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# Radix

## From Wikipedia, the free encyclopedia

In a positional numeral system, the radix or base is the number of unique digits, including the digit zero, used to represent numbers. For example, for the decimal/denary system (the most common system in use today) the radix (base number) is ten, because it uses the ten digits from 0 through 9.

In any standard positional numeral system, a number is conventionally written as (x)y with x as the string of digits and y as its base, although for base ten the subscript is usually assumed (and omitted, together with the pair of parentheses), as it is the most common way to express value. For example, (100)10 is equivalent to 100 (the decimal system is implied in the latter) and represents the number one hundred, while (100)2 (in the binary system with base 2) represents the number four.[1]

## Etymology

Radix is a Latin word for "root". Root can be considered a synonym for base, in the arithmetical sense.

## In numeral systems

In the system with radix 13, for example, a string of digits such as 398 denotes the (decimal) number 3 × 132 + 9 × 131 + 8 × 130 = 632.

More generally, in a system with radix b (b > 1), a string of digits d1dn denotes the number d1bn−1 + d2bn−2 + … + dnb0, where 0 ≤ di < b.[1] In contrast to decimal, or radix 10, which has a ones' place, tens' place, hundreds' place, and so on, radix b would have a ones' place, then a b1s' place, a b2s' place, etc.[2]

Commonly used numeral systems include:

Base/radix Name Description
2 Binary numeral system Used internally by nearly all computers, is base 2. The two digits are "0" and "1", expressed from switches displaying OFF and ON, respectively. Used in most electric counters.
8 Octal system Used occasionally in computing. The eight digits are "0"–"7" and represent 3 bits (23).
10 Decimal system The most used system of numbers in the world, is used in arithmetic. Its ten digits are "0"–"9". Used in most mechanical counters.
12 Duodecimal (dozenal) system Sometimes advocated due to divisibility by 2, 3, 4, and 6. It was traditionally used as part of quantities expressed in dozens and grosses.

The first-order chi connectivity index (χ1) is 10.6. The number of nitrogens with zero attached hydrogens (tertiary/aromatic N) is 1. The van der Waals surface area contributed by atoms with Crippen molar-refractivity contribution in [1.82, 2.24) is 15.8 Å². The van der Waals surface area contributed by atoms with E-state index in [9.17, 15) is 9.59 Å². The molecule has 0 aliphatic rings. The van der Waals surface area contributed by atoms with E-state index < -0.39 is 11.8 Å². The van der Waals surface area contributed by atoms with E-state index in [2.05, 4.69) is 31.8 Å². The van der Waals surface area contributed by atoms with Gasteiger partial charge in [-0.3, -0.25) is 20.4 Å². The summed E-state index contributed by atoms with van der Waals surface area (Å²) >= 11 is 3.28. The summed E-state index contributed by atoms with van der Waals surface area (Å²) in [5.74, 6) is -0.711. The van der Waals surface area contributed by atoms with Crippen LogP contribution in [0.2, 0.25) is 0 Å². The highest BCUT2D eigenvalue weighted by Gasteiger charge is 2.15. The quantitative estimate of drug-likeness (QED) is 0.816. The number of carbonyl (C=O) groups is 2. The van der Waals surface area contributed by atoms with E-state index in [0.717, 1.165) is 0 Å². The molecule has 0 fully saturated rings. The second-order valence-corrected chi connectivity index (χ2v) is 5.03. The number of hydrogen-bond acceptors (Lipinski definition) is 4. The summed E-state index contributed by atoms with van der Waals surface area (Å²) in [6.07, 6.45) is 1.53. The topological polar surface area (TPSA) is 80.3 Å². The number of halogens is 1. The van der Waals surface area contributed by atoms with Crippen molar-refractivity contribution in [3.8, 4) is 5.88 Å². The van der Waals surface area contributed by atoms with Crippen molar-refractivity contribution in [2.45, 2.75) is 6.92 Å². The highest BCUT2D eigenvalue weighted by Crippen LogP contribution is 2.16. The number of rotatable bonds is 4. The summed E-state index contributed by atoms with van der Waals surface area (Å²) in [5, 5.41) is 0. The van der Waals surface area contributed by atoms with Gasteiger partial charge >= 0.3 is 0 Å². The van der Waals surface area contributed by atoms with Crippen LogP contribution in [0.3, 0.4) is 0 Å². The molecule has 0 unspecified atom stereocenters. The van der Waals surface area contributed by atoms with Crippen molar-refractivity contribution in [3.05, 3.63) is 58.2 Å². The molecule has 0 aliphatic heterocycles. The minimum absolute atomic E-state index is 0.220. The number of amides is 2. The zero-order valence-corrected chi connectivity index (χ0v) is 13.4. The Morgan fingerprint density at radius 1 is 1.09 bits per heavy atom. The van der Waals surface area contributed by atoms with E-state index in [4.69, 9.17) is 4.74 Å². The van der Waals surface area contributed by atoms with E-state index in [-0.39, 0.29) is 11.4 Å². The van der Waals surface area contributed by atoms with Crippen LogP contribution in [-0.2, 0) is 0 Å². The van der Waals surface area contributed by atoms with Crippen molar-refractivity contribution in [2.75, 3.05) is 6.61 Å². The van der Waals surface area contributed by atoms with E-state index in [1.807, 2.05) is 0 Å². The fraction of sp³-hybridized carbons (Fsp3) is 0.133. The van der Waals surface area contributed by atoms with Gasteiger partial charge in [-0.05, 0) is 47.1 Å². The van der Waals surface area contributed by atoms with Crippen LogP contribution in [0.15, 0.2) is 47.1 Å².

16 Hexadecimal system Often used in computing as a more compact representation of binary (1 hex digit per 4 bits). The sixteen digits are "0"–"9" followed by "A"–"F" or "a"–"f".
20 Vigesimal system Traditional numeral system in several cultures, still used by some for counting.
60 Sexagesimal system Originated in ancient Sumer and passed to the Babylonians.[3] Used today as the basis of modern circular coordinate system (degrees, minutes, and seconds) and time measuring (minutes, and seconds) by analogy to the rotation of the Earth.

The octal and hexadecimal systems are often used in computing because of their ease as shorthand for binary. Every hexadecimal digit corresponds to a sequence of four binary digits, since sixteen is the fourth power of two; for example, hexadecimal 7816 is binary 11110002. Similarly, every octal digit corresponds to a unique sequence of three binary digits, since eight is the cube of two.

This representation is unique. Let b be a positive integer greater than 1. Then every positive integer a can be expressed uniquely in the form

${\displaystyle a=r_{m}b^{m}+r_{m-1}b^{m-1}+\dotsb +r_{1}b+r_{0},}$

where m is a nonnegative integer and the r's are integers such that

0 < rm < b and 0 ≤ ri < b for i = 0, 1, ... , m − 1.[4]

Radices are usually natural numbers. However, other positional systems are possible, for example, golden ratio base (whose radix is a non-integer algebraic number),[5] and negative base (whose radix is negative).[6] A negative base allows the representation of negative numbers without the use of a minus sign. For example, let b = −10. Then a string of digits such as 19 denotes the (decimal) number 1 × (−10)1 + 9 × (−10)0 = −1.

## Notes

1. ^ a b Mano, M. Morris; Kime, Charles (2014). Logic and Computer Design Fundamentals (4th ed.). Harlow: Pearson. pp. 13–14. ISBN 978-1-292-02468-4.
2. ^ "Binary: How Do Computers Talk? | Experimonkey". experimonkey.com. Retrieved 2018-12-02.
3. ^ Bertman, Stephen (2005). Handbook to Life in Ancient Mesopotamia (Paperback ed.). Oxford [u.a.]: Oxford Univ. Press. p. 257. ISBN 978-019-518364-1.
4. ^ McCoy (1968, p. 75)
5. ^ Bergman, George (1957). "A Number System with an Irrational Base". Mathematics Magazine. 31 (2): 98–110. doi:10.2307/3029218. JSTOR 3029218.
6. ^ William J. Gilbert (September 1979). "Negative Based Number Systems" (PDF). Mathematics Magazine. 52 (4): 240–244. doi:10.1080/0025570X.1979.11976792. Retrieved 7 February 2015.

## References

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